Could it be that Spain and Italy to begin with have something in their cultures that is deeply *unwestern* and thus they blend somehow with "Eastern cultures" when given a chance, instead of shaping the culture of a new nation in a very distinct, "Western" way?
You mean, Spain and Portugal? Corruption, possibly? The rule of law maybe was more poorly developed than in British and French society back when the Americas were settled and began developing? Just a guess.
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Old 07-11-2012, 12:05 AM
 
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Originally Posted by Ruth4Truth View Post

So, erasure, you said you don't consider yourself a Westerner. So...what are you?
I am definitely a product of Russian upbringing, no matter what I am - that's for sure, and I definitely feel that I would never survive in British culture - I can tell you that much)))
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Old 07-11-2012, 12:06 AM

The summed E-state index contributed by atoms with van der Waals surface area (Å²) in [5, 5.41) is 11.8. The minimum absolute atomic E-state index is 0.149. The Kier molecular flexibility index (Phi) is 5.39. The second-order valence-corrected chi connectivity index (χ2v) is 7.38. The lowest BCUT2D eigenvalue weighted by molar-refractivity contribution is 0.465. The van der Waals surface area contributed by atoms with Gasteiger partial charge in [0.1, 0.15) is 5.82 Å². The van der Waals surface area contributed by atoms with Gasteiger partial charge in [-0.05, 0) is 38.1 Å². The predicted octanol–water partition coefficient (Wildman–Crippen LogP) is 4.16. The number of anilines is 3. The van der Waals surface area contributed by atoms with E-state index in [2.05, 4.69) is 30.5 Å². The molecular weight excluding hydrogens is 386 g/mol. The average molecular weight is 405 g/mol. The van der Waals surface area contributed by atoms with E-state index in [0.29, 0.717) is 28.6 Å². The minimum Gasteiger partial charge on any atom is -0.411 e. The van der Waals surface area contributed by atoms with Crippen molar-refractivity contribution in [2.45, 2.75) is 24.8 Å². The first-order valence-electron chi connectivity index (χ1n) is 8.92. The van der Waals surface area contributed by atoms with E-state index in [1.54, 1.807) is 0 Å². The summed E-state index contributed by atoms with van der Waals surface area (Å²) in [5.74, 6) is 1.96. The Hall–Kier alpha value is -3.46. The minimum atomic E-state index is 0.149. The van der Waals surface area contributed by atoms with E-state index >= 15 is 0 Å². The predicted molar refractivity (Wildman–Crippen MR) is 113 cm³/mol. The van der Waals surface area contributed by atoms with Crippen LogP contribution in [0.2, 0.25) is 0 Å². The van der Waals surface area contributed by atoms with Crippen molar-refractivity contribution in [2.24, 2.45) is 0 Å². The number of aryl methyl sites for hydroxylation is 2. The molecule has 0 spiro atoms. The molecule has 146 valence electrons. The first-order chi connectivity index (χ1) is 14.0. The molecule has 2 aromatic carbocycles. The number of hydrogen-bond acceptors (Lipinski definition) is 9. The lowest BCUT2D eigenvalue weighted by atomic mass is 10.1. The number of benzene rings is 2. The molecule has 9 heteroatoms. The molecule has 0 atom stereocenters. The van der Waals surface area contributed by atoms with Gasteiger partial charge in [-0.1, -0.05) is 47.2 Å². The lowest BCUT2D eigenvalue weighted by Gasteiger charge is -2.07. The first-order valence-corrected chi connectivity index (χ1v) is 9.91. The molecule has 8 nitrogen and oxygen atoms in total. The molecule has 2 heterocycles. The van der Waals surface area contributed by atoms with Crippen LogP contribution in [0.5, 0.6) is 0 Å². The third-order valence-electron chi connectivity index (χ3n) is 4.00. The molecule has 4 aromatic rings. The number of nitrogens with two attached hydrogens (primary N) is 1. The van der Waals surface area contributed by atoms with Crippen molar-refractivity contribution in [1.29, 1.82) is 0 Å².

Location: Leeds, UK
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Quote:
Originally Posted by erasure View Post
I understand that they are "developing," however the question is - why, if they are "culturally related" to the "West" ( i.e Spain or Italy,) they are still not considered "Western" as in case of the US or Australia?
Could it be that Spain and Italy to begin with have something in their cultures that is deeply *unwestern* and thus they blend somehow with "Eastern cultures" when given a chance, instead of shaping the culture of a new nation in a very distinct, "Western" way?
The West is always used to describe the affluent and powerful nations such as the US, Canada, the UK, France, Germany, Spain, Italy and so on.

Despite cultural similarities, it would be totally perverse to label a country like Honduras or Nicaragua 'Western' simply because the people and their culture are similar.. Honduras and Spain are totally different in economics, politics, social structure etc.
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Old 07-11-2012, 12:08 AM
 
Location: State of Transition
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Originally Posted by erasure View Post
I am definitely a product of Russian upbringing, no matter what I am - that's for sure, and I definitely feel that I would never survive in British culture - I can tell you that much)))